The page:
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Don’t blame your local board



Published: Sat, May 4, 2013 @ 12:00 a.m.

Don’t blame your local board

Charter schools and vouch- ers take money from public school districts. Almost $800 million in state funding went to charter schools last year.

Why increase public tax dollars to charter schools when most earned a failing grade from the last year? It only puts millions into the pockets of the profiteers who run charter schools that helped elect Kasich governor. Expanding charter schools increases Kasich campaign profits at the expense of our children, Kasich has slashed money from our neighborhood schools forcing local tax hikes.

Districts are asking voters this May and again in November for higher tax levies to maintain school programs needed by our students. Even though the Ohio Supreme Court has declared the state’s school-funding system unconstitutional because it relies too heavily on local property taxes, the system remains in place, thanks to Kasich and the Republican majority who remain in contempt of court.

When you go to the polls, don’t blame superintendents or school boards.

Ed Freisen, Newton Falls

Property taxes are unfair

Springfield Township has an issue on the upcoming election ballot for an additional property tax levy to pay for a new elementary school. The condition of the school supposedly has been deemed deplorable for the children.

I can understand that having a new school would be absolutely wonderful. But I have an issue with the funding through more property taxes. For one thing I believe that only property owners should have the right to vote on a property tax issue. Yes, this would mean that those over 18 who are still living at home and those who rent would not be allowed to vote on such an issue. I have heard that landlords will pass their increased taxes onto the renters, however, the vast majority of property owners have no way to offset their increased taxes.

Another issue I would like to put forth is one that involves people on low income. I am 72 years of age, I have an income of $730 a month. That income is not likely to increase, although I did get an extra $5 per month raise in my Social Security check. I have all the expenses involved in being a homeowner, which include insurance, utilities and upkeep. I also have the normal expenses of having a car and buying groceries, which does not include the best cuts of meat. I have health issues and that means co-pays add another burden to my budget. I know I am not the only one in this community that has this type of situation. Many of us, young and older, are struggling.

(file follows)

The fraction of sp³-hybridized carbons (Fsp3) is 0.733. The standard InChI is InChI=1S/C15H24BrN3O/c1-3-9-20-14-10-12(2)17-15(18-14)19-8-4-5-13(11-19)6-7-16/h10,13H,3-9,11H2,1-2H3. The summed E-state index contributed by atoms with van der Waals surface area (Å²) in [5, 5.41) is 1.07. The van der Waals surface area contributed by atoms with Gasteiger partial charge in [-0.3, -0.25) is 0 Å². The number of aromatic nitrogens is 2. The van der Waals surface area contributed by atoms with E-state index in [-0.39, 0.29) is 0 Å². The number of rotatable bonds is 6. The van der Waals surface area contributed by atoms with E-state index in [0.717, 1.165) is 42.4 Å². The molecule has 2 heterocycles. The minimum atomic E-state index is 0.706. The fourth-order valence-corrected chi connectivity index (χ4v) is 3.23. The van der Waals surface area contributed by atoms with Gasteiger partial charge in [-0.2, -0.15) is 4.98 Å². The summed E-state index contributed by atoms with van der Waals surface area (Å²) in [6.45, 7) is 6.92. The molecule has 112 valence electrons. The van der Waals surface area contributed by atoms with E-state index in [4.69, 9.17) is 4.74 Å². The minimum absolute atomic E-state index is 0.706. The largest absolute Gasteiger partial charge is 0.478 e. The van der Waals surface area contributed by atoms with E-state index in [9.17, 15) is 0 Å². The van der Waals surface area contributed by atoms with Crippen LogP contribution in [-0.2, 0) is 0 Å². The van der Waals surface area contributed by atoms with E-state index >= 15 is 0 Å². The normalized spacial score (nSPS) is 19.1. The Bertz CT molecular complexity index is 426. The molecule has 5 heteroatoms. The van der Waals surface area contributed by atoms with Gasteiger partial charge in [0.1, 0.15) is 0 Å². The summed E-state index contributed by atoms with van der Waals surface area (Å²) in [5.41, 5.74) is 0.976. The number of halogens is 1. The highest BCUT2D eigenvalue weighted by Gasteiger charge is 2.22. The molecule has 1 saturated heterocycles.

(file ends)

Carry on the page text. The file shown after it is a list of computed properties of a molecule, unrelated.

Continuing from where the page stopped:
I am not against a new school being built. I just think more property tax is unfair because my income is not increasing. Please let me know where I get that money to give our kids a new school. Do I have to sacrifice the few things I enjoy to ensure a nicer, prettier, and more comfortable classroom for the township children?

And will a new school with air conditioning, prettier classrooms and executive offices give our children a better education?

Gail Taylor, New Springfield

Give Brookfield students support

We in Brookfield have a very important issue to decide on May 7. Brookfield residents will be asked to support a 4.85-mill levy. I have a very real understanding of the economic situation we are all facing at this time. Gas prices soaring, food prices on the rise, cost of medication for seniors is out of control. I get that, and I feel all of that pain myself.

Should the levy fail, here is the result. All property owners get to keep a couple extra dollars in their pockets every week, maybe the cost of a cup of coffee or two a day. The students at Brookfield will continue with below-acceptable standards of education. The teachers, no doubt, will continue to do everything they can, but with outdated materials and few supplies. Our high school students may not have the credits available to graduate. Our district will be placed in fiscal emergency by the state of Ohio. There is a direct correlation between the value of a person’s real estate and how well the school system performs in the community. If the schools are not performing, who wants to move here?

Should the levy pass, we are again able to build our programs to a level where they once were. We can give the teachers the updated materials they need to meet the demands of an ever more challenging curriculum. We can start to replace our very old bus fleet. Most important we give our students, Brookfield students, the chance to compete with other students, where right now they are working at a disadvantage.

The comment I hear the most in any community trying to pass a levy is this: “If we pass a levy, all the school does is give everybody raises.” I know at Brookfield, our teachers are currently in a four-year contract that contains four years of base pay freezes, along with other concessions in health care. Please cast your vote with the children of Brookfield in your heart if you really can’t afford the levy, then vote how you must. Just please don’t cast your vote with malice that you may have or a rumor you may have heard.

Jay Bodnar, Brookfield

The writer is a physical education teacher at Brookfield Local School District.


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